Remembering The Battle Of Tours

The Battle of Tours in 782 is not taught to Americans until they get to a European History Class. The location of the battle was close to the border between the Frankish realm and then-independent Aquitaine. The battle pitted the snarling Frankish and Burgundian forces under Austrian Mayor of the Palace Charles Martel, against an army of the Umayyad Caliphate led by Abdul Rahman Al Ghafiqi, Governor-General of al-Andalus.

"Had Charles Martel not been victorious," Hitler told his inner crowd in August 1942, "then we should in all probability have been converted to Mohammedanism, that cult which glorifies the heroism and which opens up the seventh Heaven to the bold warrior alone. Then the Germanic races would have conquered the world."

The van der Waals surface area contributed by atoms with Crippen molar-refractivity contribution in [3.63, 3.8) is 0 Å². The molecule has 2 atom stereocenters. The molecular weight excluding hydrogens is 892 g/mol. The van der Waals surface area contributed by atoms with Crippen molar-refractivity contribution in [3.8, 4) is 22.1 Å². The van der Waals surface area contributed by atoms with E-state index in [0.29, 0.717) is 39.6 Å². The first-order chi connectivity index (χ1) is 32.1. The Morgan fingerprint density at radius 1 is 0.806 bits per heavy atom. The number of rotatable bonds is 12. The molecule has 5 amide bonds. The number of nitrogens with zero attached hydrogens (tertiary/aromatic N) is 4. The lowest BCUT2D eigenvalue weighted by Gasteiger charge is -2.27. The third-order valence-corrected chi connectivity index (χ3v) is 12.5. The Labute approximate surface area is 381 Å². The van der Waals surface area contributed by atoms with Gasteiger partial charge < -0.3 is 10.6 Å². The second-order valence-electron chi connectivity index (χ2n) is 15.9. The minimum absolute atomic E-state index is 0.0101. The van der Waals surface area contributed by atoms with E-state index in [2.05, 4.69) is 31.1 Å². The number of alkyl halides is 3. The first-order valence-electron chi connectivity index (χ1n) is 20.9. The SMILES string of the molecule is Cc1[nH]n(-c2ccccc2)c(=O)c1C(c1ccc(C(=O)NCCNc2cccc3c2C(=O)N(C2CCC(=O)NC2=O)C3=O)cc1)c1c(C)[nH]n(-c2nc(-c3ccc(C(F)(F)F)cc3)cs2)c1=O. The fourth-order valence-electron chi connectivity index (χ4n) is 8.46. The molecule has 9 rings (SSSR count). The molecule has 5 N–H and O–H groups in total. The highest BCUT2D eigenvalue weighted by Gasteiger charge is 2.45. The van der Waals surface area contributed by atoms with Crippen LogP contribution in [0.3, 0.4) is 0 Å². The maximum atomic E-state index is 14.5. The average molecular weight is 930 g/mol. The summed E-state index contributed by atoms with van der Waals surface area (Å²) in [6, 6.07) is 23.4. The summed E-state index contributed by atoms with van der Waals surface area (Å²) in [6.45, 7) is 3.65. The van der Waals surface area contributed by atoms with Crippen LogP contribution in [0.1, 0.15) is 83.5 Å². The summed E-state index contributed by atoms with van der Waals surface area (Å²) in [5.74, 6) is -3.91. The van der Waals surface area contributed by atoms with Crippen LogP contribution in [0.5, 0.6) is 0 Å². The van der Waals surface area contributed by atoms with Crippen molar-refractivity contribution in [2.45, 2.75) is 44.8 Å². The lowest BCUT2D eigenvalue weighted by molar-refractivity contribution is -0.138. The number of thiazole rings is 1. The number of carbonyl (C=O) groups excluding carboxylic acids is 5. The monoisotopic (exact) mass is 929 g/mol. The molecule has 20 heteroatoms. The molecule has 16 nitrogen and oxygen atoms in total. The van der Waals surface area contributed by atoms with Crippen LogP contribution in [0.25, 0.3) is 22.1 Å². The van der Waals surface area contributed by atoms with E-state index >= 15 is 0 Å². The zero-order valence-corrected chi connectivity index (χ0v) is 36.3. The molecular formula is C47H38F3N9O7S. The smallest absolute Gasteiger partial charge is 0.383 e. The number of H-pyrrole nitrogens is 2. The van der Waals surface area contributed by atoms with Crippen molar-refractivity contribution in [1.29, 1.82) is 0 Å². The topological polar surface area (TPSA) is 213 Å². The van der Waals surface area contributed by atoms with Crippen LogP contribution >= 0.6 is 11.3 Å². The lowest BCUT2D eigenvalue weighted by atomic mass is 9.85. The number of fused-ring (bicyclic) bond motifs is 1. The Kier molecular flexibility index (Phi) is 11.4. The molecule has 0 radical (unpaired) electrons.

Historians are divided over the battle's importance, and considerable disagreement exists as to whether the victory was responsible—as Gibbon and his generation of historians claimed, and many modern historians have echoed—for saving Christianity and halting the conquest of Europe by Islam; however, there is little dispute that the battle helped lay the foundations of the Carolingian Empire and Frankish domination of Europe for the next century.

Be the first to comment on "Remembering The Battle Of Tours"

Leave a Reply

This site uses Akismet to reduce spam. Learn how your comment data is processed.